Having consumed the complete Britpop catalog, I found out about Pixies, which would become my favorite band at the age of fourteen and stay that way for years to follow. I used to dream of the inconceivable reunion and decided that if it would ever happen, I would be found in the front row, no matter where in the world it would take place. Incidentally, their first tour in over a decade was kick-started in my home country, and I believe it’s the only concert I have shed tears at.


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Grace – Jeff Buckley

After listening to the roaring Boston rock of Pixies for years, I mellowed down somewhat and started noticing Jeff Buckley, who had recently passed away at a way too tender an age. Of course the fact that he was beautiful and died tragically just added to the emotions that poured out of my modest speakers and filled the room day and night, yes night because my roommate and I used to fall asleep to this album every evening for an entire winter. In fact, I got so infatuated with the talented musician that for a while one of my initial inquiries to a potential love interest was if he liked Buckley’s music. But I don’t think I ever met anyone who didn’t.


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Songs in the Key of Life - Stevie Wonder

My introduction to the Reykjavik nightlife (which by the way is, or at least used to be, the greatest in the world) took place by the backdrop of Stevie Wonder’s ultra-agreeable voice. Blind from birth, Steveland Morris was just eleven years old when he signed with one of the most prestigious record companies in the world, Motown, where he earned the nickname “Wonder” from Berry Gordy himself after stunning the company’s founder with his vocal abilities. Half a century later and Wonder is one of the most successful recording artists in history, filling dance floors every decade throughout his career and getting generation after generation acquainted with genuine soul music.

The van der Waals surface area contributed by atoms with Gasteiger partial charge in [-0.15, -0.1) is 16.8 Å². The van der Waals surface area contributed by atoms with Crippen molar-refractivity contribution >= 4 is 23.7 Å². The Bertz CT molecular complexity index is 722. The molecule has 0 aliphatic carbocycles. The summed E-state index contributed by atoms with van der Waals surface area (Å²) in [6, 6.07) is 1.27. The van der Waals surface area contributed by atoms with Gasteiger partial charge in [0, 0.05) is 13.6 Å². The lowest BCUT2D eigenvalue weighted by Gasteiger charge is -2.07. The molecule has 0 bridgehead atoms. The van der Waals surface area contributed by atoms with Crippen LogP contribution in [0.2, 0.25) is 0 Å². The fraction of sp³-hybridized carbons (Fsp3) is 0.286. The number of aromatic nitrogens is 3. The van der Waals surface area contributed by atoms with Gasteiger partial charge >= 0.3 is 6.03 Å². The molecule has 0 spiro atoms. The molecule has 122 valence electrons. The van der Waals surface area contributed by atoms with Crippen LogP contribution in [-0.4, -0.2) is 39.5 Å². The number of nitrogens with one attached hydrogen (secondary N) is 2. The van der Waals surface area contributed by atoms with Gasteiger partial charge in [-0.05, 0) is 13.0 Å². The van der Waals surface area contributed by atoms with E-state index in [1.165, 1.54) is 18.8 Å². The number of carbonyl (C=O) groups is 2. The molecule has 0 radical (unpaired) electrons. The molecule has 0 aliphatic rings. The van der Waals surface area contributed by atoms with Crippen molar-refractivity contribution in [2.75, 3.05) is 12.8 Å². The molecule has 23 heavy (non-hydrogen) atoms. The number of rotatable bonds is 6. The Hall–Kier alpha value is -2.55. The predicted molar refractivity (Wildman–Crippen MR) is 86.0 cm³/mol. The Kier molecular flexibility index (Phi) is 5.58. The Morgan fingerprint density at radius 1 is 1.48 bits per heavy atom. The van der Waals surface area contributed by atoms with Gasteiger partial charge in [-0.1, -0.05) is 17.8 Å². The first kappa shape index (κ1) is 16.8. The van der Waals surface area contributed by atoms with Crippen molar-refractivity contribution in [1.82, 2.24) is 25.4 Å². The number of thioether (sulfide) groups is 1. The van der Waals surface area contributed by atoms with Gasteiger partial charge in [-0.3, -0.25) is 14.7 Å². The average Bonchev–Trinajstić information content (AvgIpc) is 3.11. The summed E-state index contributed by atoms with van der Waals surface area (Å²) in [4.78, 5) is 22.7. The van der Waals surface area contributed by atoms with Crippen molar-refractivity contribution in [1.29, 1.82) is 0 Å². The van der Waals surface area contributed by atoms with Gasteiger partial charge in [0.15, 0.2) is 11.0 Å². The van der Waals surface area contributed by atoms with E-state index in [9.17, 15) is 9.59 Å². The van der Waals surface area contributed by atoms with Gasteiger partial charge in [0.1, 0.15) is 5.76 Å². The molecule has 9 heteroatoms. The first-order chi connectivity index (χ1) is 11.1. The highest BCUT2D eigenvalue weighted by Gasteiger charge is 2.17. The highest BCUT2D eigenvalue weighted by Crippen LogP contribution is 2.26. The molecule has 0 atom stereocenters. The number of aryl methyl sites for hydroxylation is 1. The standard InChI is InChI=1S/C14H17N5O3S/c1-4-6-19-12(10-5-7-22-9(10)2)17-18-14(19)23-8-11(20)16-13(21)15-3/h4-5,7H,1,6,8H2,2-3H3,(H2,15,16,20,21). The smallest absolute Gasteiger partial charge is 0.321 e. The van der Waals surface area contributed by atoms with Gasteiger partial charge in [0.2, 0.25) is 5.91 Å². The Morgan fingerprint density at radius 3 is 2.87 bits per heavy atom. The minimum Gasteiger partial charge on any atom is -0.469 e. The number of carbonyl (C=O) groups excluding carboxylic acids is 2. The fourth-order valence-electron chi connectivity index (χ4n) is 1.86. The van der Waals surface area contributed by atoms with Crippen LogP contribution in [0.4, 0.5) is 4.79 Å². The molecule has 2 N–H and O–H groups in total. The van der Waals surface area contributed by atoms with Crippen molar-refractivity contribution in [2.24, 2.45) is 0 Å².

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The Queen Is Dead - The Smiths

And thus began my obsession with the great musical city of Manchester. Hate it or love it, but there’s no denying that Morrissey’s falsetto wail is one of the most recognizable trademarks on the indie music scene. There’s something so tragically charming about being a teenager listening to smart socialist pop and I wonder how many souls Moz has turned vegetarian. Long since an icon and the subject of many cultural historians and scholars’ work, Morissey’s melancholic melodies inspired every Britpop band I ever cared about, and he has probably done more for England than any politician has.


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Känn ingen sorg för mig Göteborg - Håkan Hellström

Moving to Sweden opened up a whole new realm of music for me. Håkan Hellström was the hottest guy in any town; god how we loved him in his sailor suits and neon pink Converse shoes. Seeing him in concert was the highpoint of my young life (when seeing somebody live always marked a new highpoint), and I honestly don’t think I’ve been as captured by a live performance since.


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Om Bobbo Viking - Magnus Uggla

You’d never guess that Magnus Uggla was a member of the Swedish nobility. Twenty year old, glam-rock inspired Uggla released his debut album in ’75, I discovered it a quarter of a century later, digging it for the insight it gives into Stockholm life in the seventies (when my young mother lived there) and for the fact that every song on the album is gold.


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Is This It – The Strokes

My good friend Fía said it best when she stated “I’d do all of them, even him”, pointing at Albert Hammond Jr. on the newspaper clipping I was presenting her with. At that point, neither of us had heard their music, but they were already my favorite band. Luckily, their music matched their extreme good looks and kept me in kind of a hipster daze for years.